Sonic Youth's Kim Gordon Talks Her Split from Bandmate/Husband Thurston Moore and Her No-Holds-Barred Memoir

With her new book out this month, the longtime Sonic Youth frontwoman gets real about writing, sibling dynamics, and life after her biggest heartbreak.

Why did you write Girl in a Band?
People were starting to ask. I think because of Patti Smith's book [Just Kids]. Writing is a way for me to think about things. I can't really even figure out what I'm thinking unless I start writing it.

You don't pull any punches with people from your past like Larry Gagosian and Courtney Love. Was it important to be forthcoming?
I didn't want it to be just a book about branding. I like to be sort of fearless about what I do. I wanted it to be emotionally revealing. There isn't really sex, drugs, and rock 'n' roll in there. I felt like I should have included a disclaimer—like, sorry.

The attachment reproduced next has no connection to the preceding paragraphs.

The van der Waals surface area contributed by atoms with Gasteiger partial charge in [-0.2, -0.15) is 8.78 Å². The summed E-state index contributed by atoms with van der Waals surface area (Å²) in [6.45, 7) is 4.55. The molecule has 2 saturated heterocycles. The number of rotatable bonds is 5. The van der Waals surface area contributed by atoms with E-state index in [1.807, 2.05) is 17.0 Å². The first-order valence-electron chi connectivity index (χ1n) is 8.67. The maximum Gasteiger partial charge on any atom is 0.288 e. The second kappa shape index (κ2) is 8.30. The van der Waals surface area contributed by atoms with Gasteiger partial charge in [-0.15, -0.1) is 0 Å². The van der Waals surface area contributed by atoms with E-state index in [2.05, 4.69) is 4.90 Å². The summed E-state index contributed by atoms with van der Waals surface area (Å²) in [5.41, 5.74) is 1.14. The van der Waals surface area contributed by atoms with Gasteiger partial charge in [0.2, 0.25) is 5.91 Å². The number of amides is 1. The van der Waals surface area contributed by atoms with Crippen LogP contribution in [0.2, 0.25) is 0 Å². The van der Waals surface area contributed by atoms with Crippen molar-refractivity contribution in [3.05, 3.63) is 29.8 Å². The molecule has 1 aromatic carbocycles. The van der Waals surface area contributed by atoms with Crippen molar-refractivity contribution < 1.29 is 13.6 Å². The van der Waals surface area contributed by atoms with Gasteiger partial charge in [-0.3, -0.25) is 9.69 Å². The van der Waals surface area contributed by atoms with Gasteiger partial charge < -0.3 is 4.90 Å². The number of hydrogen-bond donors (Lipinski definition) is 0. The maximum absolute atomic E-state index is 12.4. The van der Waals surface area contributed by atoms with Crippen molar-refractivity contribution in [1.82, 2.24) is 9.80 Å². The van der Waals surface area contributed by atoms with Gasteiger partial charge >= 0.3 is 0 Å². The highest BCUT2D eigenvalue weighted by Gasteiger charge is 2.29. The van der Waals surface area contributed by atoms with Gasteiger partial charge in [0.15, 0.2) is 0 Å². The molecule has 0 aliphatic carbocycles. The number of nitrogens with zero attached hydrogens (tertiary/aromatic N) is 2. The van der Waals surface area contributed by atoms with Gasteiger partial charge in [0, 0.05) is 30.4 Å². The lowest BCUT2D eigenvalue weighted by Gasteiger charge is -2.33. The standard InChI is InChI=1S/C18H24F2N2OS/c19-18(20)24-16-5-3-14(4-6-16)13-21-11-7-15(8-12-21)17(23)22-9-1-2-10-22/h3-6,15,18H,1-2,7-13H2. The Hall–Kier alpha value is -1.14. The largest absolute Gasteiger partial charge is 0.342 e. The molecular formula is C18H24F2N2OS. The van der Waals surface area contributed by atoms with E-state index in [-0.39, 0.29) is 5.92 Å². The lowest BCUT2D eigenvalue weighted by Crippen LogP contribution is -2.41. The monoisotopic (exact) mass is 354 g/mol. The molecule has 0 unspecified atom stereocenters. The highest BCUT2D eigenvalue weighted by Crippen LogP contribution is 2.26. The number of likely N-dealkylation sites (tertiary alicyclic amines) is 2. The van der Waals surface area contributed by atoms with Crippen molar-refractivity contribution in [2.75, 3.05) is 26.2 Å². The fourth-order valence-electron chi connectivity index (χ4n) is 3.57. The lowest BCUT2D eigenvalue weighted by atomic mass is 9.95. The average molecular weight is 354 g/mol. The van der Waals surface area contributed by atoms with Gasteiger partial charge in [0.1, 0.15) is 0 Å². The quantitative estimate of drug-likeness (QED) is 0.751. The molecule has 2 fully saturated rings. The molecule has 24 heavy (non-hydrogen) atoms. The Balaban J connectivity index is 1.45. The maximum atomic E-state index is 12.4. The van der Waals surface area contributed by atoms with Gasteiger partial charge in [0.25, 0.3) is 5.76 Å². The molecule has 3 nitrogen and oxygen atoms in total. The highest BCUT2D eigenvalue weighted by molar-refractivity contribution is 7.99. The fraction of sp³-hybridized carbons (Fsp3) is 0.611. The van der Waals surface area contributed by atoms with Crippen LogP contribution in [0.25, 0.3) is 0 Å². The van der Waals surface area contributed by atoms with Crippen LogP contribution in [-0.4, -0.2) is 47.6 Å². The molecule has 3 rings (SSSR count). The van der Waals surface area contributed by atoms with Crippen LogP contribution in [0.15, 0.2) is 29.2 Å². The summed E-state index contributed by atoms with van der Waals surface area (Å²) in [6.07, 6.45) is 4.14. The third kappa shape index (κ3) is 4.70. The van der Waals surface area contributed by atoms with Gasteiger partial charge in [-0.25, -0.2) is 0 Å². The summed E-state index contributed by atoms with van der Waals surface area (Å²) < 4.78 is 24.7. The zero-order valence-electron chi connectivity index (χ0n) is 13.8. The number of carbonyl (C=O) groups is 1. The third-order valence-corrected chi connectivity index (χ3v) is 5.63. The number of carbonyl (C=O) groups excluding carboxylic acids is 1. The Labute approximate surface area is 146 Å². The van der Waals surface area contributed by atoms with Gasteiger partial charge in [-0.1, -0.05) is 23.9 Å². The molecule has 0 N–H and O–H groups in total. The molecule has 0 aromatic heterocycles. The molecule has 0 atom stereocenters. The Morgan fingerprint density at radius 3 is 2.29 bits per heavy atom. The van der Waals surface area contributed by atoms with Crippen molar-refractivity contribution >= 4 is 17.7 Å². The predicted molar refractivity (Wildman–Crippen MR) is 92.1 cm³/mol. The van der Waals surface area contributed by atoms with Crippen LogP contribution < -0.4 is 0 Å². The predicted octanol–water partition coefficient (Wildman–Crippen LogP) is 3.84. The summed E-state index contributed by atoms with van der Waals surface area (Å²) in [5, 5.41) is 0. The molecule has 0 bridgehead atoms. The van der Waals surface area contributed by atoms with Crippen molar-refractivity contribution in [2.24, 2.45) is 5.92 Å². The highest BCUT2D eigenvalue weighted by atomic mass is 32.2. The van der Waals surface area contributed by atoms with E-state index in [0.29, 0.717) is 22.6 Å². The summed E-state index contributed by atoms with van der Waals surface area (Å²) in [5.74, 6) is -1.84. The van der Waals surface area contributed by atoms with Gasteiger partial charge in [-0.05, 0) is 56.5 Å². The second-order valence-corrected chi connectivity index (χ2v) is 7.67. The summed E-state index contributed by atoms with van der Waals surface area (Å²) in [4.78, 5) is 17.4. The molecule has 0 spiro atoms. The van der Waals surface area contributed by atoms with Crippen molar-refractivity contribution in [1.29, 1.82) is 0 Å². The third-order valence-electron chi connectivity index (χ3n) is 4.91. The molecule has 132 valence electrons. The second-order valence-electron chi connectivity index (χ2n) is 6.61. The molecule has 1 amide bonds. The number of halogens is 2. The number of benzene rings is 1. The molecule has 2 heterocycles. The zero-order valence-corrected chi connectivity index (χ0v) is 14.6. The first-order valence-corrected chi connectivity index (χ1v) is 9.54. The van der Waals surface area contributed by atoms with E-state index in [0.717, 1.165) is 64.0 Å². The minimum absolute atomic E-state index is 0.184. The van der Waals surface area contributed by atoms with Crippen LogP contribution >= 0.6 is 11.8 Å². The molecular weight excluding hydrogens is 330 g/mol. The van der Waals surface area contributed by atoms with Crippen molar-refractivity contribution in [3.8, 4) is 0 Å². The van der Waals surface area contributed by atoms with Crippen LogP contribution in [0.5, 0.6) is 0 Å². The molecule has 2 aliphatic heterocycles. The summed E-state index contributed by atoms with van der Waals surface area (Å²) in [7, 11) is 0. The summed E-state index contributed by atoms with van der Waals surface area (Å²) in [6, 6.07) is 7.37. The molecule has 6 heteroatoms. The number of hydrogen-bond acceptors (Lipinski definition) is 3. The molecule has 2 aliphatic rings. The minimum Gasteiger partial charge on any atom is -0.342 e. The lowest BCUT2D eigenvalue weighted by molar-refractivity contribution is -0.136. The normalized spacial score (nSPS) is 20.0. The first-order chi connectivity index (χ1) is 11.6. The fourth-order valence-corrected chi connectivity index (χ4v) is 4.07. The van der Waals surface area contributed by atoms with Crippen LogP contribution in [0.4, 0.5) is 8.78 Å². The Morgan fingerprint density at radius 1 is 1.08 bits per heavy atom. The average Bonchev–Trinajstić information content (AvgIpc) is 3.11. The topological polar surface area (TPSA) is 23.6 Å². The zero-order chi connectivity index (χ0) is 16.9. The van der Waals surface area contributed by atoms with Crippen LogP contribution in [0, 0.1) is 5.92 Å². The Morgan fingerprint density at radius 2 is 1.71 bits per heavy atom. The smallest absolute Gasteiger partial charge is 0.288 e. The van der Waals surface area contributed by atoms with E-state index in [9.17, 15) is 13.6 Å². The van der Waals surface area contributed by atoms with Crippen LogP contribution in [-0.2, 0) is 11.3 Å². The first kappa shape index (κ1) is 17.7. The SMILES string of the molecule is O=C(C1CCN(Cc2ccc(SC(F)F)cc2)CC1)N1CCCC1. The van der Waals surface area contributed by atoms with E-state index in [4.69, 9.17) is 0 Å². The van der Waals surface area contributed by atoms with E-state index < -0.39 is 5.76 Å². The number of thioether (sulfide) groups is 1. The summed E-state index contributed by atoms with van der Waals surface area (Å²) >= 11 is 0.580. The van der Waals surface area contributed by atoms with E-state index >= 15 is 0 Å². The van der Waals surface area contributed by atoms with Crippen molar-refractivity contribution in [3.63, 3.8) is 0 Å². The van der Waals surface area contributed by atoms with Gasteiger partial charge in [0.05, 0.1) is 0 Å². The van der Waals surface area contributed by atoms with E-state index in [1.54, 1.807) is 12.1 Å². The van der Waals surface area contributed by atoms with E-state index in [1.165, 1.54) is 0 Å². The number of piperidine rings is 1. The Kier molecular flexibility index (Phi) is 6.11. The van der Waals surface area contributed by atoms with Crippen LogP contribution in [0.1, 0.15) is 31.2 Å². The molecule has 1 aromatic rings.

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One subject is your tough relationship with your schizophrenic brother. Does that still affect you?
Definitely. In a way, 'cause I have such a shitty relationship with him, I maybe seek that sort of brotherly relationship with guys I know. Maybe that's even why I like playing music. 

In 2011 when you announced your separation from Thurston Moore, the Internet flocked to your corner. How did that feel?
I tried not to look at it too much. It was kind of weird to have such an outpouring, and to realize how much we were public figures. But people were very supportive. I thought that was great.

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Why do you think strangers so mourned the end of your relationship?
It seemed like we were able to have a normal family and also do what we wanted. I guess you look for role models. There are a lot of celebrities who don't do anything. When you do something that people love, like playing music, I think it really touches their hearts.

This article appears in the March issue of Marie Claire, on newsstands now. 

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